Fortunately, I love trying so many things that require writing and design, I am not really sure “what I am”. So nobody can really say I’m a success or failure at anything. To me, I am a big success simply because I had the nerve to try it. Some monetary gain has happened, but that is not even that much of a factor for me. I started when I was 43 and I am now 58. On March 19th it will be 15 years. And though I don’t put myself on the level with any of the aforementioned giants, I can look at nearly most of them, given what I’ve read about their lives, and think of them as “spiritual mentors”.
And though I create cartoons with my Londons Times Cartoons team, I really have just as much fun designing gift products bearing those images and marketing them. I am fascinated by things I never learned and I was terrible as a young student due to a myriad of misdiagnosed and non-diagnosed medical disabilities. Some of them still present obstacles but that is okay. I returned to school at age 46 after a major heart attack and studied subjects I needed to know in business and Internet and after another major heart attack at age 56, I was already halfway completed with a totally different gift line that does not involve humor or cartoons. When I began recovering, I started right back with it.
I started learning social media, and by then Twitter already knew who I was (I imagine numerous of their future or current managers were colleagues of mine in school, and they verified my account upon my asking). Please follow me: I’m @RickLondon. Anyone who has tried to verify a Twitter account who is not a film star, tv star, Bill Gates, or The Hilton Hotel chain (and trust me, I’m none of those); I’m told it’s easier pulling hen’s teeth.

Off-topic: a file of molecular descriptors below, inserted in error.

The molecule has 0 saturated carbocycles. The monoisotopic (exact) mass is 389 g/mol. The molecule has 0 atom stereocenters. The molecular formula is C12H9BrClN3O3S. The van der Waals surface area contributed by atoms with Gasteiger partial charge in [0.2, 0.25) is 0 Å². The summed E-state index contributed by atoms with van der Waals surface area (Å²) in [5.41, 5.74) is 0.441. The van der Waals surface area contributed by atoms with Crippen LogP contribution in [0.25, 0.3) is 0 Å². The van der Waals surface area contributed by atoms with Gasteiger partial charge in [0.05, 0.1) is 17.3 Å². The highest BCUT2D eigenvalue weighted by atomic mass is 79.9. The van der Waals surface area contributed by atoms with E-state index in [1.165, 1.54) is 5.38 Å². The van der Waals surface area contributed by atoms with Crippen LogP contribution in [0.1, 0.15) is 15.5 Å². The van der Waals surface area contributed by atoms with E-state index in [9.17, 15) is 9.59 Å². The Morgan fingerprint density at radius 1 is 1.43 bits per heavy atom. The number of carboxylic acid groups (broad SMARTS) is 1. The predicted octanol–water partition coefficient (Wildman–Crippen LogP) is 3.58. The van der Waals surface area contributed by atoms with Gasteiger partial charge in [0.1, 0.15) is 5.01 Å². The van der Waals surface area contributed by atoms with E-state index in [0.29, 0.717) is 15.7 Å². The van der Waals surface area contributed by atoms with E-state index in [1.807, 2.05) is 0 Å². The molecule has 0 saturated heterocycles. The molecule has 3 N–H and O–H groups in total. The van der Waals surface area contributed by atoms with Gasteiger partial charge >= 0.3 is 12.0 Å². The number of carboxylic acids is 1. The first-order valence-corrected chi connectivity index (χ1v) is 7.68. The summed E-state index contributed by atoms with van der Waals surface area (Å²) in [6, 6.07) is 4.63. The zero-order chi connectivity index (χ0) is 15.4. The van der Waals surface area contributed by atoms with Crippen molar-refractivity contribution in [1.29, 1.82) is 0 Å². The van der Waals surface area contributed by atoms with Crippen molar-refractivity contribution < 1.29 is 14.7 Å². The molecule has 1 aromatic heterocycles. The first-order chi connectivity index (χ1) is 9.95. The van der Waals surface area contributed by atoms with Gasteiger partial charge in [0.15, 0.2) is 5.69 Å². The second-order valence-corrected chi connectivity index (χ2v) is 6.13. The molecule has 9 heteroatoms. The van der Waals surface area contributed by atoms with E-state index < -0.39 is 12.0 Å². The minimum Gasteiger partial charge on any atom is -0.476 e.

Not to worry, a verified Twitter account gives me no credence above anyone else, nor does it make me smarter, prettier, or richer than anyone else. I was as surprised as the next guy to have one. But it has turned out to be a very nifty tool in running a business and luring a large loyal following.
So you can see there are perks in at least trying. My wonderful wife Lee Hiller-London aka Lee Hiller who has Lee Hiller Designs and runs the popular nature/wildlife photography blog Hike Our Planet, did not start her line/brand until 2009. I didn’t have a clue if she was going to make a name for herself or not in that business, but I was proud of her for trying. Still am. As it turned out (and turns out) she is a “design/and arts machine) and sometimes she is at it nonstop all day, when she’s not hiking (and another perk I get is to tag along on the hikes) plus learn to take nature photos from the master with her old Sony camera (which she calls “The Magic Box”) Long story.
3 years have passed rapidly and Lee has about 30,000+ gift products bearing her licensed images that sell everywhere from Sears to Amazon and through many associates in between. One can’t help but feel proud. She has a work ethic that anyone would want; and on those few occasions she makes errors, she simply researches it, improves it or fixes it, and keeps going. I like that attitude.